I didn’t know what a dilemma was until I had one

Person looking into cloudy day with large question mark on head.

This week I am recovering from the intense frivolity of last week’s vacation. (Super Grover wasn’t the only one having fun.) In case you were wondering, I flossed every night we were away. Consider me a living example of the potential for change.

Hey, wasn’t the moon super last night? I figured I’d better take a look, knowing I’d likely miss the next supermoon eclipse 18 years hence. I got so excited when I saw the looming red ball through our window…until I realized it was our streetlight. But less than an hour later, the cloud cover dissipated and I saw a partially eclipsed red moon. Neat-o.

Now on to weightier matters. I always thought a dilemma was trouble choosing between two alternatives. “Do I eat the red velvet or the maple bacon donut?” According to J. and the dictionary, a dilemma is a choice between two equally negative alternatives, as in, should I clean the toilet or clear out the gutters? Who are we kidding? I never do either of those things.

Now that I understand what a dilemma is, I have one regarding my health. I think my new chemo is affecting me in two ways I’m not digging: it’s making me exhausted and it’s making me fat. Remember, this medication is not supposed to affect my cancer at all; it’s to help me with the symptoms associated with my polycythemia. Do I stay on a medication that’s supposed to help me or do I get off the darn stuff? Would you stay on a medication that had such negative side effects?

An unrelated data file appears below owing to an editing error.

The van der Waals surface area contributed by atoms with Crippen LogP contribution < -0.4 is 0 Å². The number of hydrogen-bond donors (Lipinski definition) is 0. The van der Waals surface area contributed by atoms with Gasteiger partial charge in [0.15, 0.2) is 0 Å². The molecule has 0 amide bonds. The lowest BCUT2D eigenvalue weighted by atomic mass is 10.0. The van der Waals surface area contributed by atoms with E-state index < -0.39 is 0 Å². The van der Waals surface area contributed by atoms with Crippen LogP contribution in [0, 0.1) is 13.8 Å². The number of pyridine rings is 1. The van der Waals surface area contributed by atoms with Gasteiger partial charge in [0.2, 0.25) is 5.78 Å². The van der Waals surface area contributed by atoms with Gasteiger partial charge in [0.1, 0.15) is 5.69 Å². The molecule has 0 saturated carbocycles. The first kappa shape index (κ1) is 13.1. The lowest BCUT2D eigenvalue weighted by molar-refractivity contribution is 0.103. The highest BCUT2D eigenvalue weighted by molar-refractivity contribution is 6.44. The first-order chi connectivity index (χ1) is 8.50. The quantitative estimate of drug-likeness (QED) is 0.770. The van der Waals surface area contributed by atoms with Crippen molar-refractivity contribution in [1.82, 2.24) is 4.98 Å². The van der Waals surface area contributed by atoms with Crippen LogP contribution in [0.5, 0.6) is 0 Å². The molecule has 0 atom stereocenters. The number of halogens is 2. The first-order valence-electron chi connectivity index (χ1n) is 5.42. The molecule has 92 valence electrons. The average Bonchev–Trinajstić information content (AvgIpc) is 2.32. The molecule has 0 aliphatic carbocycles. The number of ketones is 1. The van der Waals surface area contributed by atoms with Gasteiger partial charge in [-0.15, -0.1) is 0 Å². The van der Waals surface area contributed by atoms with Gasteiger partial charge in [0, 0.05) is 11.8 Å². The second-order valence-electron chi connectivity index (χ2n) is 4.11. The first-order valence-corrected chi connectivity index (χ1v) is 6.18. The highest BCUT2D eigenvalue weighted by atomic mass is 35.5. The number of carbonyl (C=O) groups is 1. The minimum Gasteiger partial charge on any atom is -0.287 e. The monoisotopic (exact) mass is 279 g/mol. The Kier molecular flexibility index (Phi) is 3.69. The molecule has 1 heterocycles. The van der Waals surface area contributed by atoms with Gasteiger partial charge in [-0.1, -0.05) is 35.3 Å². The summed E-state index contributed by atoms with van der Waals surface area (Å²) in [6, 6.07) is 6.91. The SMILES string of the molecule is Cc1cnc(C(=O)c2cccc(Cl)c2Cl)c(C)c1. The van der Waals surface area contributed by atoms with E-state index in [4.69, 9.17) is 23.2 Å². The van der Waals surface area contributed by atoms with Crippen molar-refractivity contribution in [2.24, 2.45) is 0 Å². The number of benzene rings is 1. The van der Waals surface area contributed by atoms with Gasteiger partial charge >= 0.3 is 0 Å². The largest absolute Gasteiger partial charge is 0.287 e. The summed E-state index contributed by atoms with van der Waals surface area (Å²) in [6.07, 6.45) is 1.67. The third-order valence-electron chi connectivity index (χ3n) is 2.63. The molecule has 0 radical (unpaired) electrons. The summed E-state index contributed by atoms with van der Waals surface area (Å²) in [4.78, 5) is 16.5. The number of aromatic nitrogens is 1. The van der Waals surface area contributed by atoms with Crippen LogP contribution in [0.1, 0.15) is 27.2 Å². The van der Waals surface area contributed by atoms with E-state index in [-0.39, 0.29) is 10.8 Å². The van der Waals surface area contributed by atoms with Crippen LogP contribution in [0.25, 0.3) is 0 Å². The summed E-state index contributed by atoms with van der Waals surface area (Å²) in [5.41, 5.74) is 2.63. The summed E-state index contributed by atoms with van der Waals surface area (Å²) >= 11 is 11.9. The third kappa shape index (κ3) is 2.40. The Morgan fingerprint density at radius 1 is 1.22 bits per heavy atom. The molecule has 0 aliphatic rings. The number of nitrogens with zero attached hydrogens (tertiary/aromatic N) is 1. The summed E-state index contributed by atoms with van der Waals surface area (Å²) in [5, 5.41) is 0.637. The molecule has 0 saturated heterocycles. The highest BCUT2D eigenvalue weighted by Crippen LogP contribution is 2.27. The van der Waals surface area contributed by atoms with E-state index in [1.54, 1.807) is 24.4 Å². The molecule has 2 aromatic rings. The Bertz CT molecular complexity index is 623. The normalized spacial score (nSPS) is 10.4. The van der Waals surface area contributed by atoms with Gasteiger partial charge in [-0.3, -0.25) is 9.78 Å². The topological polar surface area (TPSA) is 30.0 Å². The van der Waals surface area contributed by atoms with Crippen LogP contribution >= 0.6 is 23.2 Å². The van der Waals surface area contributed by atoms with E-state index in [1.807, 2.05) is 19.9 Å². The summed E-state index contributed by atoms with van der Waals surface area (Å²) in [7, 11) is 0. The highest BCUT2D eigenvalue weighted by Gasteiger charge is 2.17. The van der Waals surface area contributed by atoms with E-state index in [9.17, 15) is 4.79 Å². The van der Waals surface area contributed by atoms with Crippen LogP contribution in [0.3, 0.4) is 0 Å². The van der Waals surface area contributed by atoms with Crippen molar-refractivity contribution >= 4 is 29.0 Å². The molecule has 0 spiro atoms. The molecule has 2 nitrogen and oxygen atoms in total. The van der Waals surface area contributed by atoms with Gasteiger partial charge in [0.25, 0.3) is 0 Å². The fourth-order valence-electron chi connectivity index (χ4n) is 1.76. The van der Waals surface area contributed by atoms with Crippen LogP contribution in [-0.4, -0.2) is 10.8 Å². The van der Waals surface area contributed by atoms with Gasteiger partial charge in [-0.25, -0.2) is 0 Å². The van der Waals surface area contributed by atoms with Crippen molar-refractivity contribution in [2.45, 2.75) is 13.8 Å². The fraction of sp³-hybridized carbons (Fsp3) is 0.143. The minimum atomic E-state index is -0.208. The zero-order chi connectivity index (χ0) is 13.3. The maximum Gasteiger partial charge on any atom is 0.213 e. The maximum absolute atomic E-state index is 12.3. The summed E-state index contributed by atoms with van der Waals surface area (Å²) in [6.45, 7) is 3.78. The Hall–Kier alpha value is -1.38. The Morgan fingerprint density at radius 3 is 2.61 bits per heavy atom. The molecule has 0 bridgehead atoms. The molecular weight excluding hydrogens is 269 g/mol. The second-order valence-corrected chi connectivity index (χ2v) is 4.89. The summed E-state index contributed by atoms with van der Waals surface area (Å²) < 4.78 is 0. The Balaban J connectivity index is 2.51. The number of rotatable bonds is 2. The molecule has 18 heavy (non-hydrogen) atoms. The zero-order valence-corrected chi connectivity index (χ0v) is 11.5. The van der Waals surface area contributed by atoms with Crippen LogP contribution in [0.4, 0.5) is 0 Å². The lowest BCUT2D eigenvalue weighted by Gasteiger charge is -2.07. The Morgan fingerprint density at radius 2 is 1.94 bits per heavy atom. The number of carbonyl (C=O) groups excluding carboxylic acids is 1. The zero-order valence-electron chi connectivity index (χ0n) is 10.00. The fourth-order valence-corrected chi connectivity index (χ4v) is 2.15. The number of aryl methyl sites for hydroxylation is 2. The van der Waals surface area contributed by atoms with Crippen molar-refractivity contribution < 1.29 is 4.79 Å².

I’d like to think I’ve accepted that my weight is largely beyond my control of late. I don’t like gaining weight, but if gaining weight is a side effect of a medication’s helping me, I accept that. I even went out and bought a few pairs of pants that I did not have to squeeze my ever-enlarging tuchus into. (The brilliant person who came up with stretch pants should be nominated for the Nobel prize in body image.) I didn’t enjoy the expedition, but I’ve learned that pants fit me better now that my tuchus is almost as large as my spleen-filled belly.

To be fair, some of this weight is fluid, which suggests that my liver ain’t happy. I know it’s fluid because my eyes are as puffy as my Basset hound’s most mornings, and the deep indentations from my socks take hours to subside at the end of the day. These, folks, are sure signs of fluid retention, and not just my defensive excuse for eating too much of late. We’ll leave the other obvious sign to your vivid imagination, sweet pea pea.

It’s the fatigue that I’m struggling with more. My naps are becoming longer and deeper, and I am awakening more slowly. J. is hiding my car keys more frequently because I’m walking around in a stupor. Is there any point taking medication that’s supposed to make me feel better if I’m not awake to experience it?

Next week I see Dr. Blood, and I will be asking her this very question. I was hopeful about this new chemo, but I’m ready to call it quits. We’ll see what she says.


2 thoughts on “I didn’t know what a dilemma was until I had one

  1. Sorry to hear you have this dilemma. Was not previously aware of its true definition! I had a dilemma tonight — my toilet overflowed, and the plunger was splurting dirty water into my face. The dilemma: do I keep plunging, or do I run to get towels to sop up the flood that was seeping through my dining room ceiling! My dilemma, however disgusting, was not as horrible as your dilemma. The fatigue must be very frustrating, but I say allow yourself to get fat, fat, fat!


    • Well, nls2015, that is indeed a disgusting dilemma, and, yes, I believe you’ve used the term correctly in this case. Perhaps I shouldn’t complain about being tired anymore since I’d hate to face what you faced last night. I hope that the mishap ended without incident. Poo(r) you! Love, Annie


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